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Jan 16, 2015 - For a number of years, the landscape architecture profession has seen a rapid increase in the adoption of three-dimensional modeling to aid.

Landscape Design in 3D Max in easy steps,In this tutorial,I have Shown how to make Conceptual Landsacpe Design with Water falling from Wall.In this Vray render is used. If you like my Video,Do subscribe my Channel for more 3D max Videos. Tekken 7 weebly com apk download. Enjoy Learning! Here is my Computer system details, I in which I do 3dmax and Vray rendering. It's not very High end, but its very good tried and tested Combination. Circle Cabinet Circle Black CC 840 Gaming Cabinet Graphics Card Gigabyte GeForce GV-N710D3-2GL 2GB PCI Hard disk(Internal) Seagate Barracuda 2TB 3.5-inch Internal Hard Drive Memory HyperX Fury 8GB DDR3 1866MHz CL10 DIMM Desktop Memory Processor AMD FX 8320E (8 core) processor Led Monitor LG 22 inch (55.88 cm) LED Monitor - Full HD, IPS Panel.

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Contents • • • • • • • Introduction [ ] I worked with a group to make a small animation for class and I was responsible for the environment modeling. I really liked the results of the process I used, so I decided to share it with others. By the end of this tutorial you'll have the know-how to create your own flexible, realistic terrain utilizing multiple textures for different ground types. This tutorial assumes that you have the very basic understanding of using Blender (how to add/remove a mesh, how to change views, etc.) I use the following textures in this demo. Feel free to use them if you don't have something on hand to use.

NOTE: This page uses a different grass texture for licensing reasons (sorry). Creating the Canvas [ ]. The 'canvas' that we'll use for our terrain is an evenly spaced grid of vertices. Open a new project, delete the default cube, and add a grid mesh. Use whatever size you want.

The more vertices you have, the more detailed and realistic your landscape will appear, but don't get crazy with it since we'll apply subsurfacing at the end to smooth it out. At the same time, you do want enough vertices to prevent sharp edges, and we'll need them in the second tutorial when we cover texture stenciling. So consider how big you want your landscape and try to find a reasonable balance. I like to start with 100x100. The grid will be pretty small, so scale the entire thing up, let's say by a factor of 20. This grid will be used to build our landscape by pulling hills and mountains out of it. Noob Note: If you don't want to have to delete the default cube every time you open a new file, just delete the cube once so you have the blank window (only lamp and camera left).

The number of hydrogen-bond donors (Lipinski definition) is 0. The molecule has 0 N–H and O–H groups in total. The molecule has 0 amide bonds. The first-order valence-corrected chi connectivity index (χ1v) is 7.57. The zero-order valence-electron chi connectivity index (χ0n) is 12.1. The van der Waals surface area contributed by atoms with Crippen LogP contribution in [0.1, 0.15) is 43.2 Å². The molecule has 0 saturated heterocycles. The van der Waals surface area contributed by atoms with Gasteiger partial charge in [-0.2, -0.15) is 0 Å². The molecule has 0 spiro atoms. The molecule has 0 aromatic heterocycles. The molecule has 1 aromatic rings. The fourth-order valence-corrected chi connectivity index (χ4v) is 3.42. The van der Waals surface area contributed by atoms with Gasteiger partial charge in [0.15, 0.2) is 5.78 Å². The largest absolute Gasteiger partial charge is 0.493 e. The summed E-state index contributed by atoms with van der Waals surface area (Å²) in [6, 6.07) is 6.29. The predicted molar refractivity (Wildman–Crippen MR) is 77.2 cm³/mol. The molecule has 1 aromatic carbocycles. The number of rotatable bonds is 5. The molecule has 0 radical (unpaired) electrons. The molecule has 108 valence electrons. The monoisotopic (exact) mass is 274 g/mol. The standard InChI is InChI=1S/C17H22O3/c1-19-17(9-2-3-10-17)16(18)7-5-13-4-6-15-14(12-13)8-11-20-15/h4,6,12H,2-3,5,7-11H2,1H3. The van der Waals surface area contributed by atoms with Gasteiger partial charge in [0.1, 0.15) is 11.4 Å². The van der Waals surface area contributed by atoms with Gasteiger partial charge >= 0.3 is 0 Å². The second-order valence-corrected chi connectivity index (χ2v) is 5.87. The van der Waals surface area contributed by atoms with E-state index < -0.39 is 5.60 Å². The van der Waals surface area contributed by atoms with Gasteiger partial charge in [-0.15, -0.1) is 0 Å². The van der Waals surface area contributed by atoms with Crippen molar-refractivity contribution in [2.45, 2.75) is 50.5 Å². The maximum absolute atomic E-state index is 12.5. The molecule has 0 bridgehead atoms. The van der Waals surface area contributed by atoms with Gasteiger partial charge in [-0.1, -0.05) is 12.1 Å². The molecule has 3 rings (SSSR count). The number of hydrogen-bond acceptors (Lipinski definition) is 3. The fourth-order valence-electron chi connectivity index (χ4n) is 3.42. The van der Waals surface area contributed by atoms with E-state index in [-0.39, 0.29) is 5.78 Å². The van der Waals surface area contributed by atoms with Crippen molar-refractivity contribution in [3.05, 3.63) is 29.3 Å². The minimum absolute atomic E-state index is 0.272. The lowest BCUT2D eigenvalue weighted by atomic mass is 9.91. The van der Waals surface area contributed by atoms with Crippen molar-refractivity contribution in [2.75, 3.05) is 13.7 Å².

Then select File - Save default settings or hit Ctrl+U. From now on, each new project you create will start off without the cube. Molding the Mountains [ ] The key to making good mountains is using the proportional edit mode ( OKEY) and constantly adjusting the radius of influence. If you've already gone through the tutorial then this section will be familiar. One major difference is that in this tutorial I recommend rotating the 3D view around so you have a good view of all three axes instead of working in the front or sides view. Using the proportional editing tool affects multiple vertices, and it helps to see what effect your changes are having as you make them. • Go ahead and turn on proportional editing, either by pressing OKEY or clicking on the grey ring on the 3D View header.

You have to be in Edit Mode to select this option. Once proportional editing is enabled, the ring will appear orange and a new drop-down menu will appear next to it with different falloff styles.

Select Smooth if it is not already selected. • Select any random vertex and grab it ( GKEY). You will see a ring around the vertex you are grabbing. This is the radius of influence, and only vertices inside this ring are affected by the transformation.

If you are doing this in the orthographic view from the front, side, or top, then this will be obvious. But if you're at a view where you can see all three axes, then it may be less obvious. • Keep repeating this process with different size radii and different heights until you have a decent mountain range, but leave an area flat. We'll be using that spot later in the second tutorial. Don't be afraid to occasionally translate some vertices down instead of up to create depressions in the hills. Remember, variety is the spice of life. Very few things in nature are naturally geometric, so mix up your hills and especially make sure they overlap.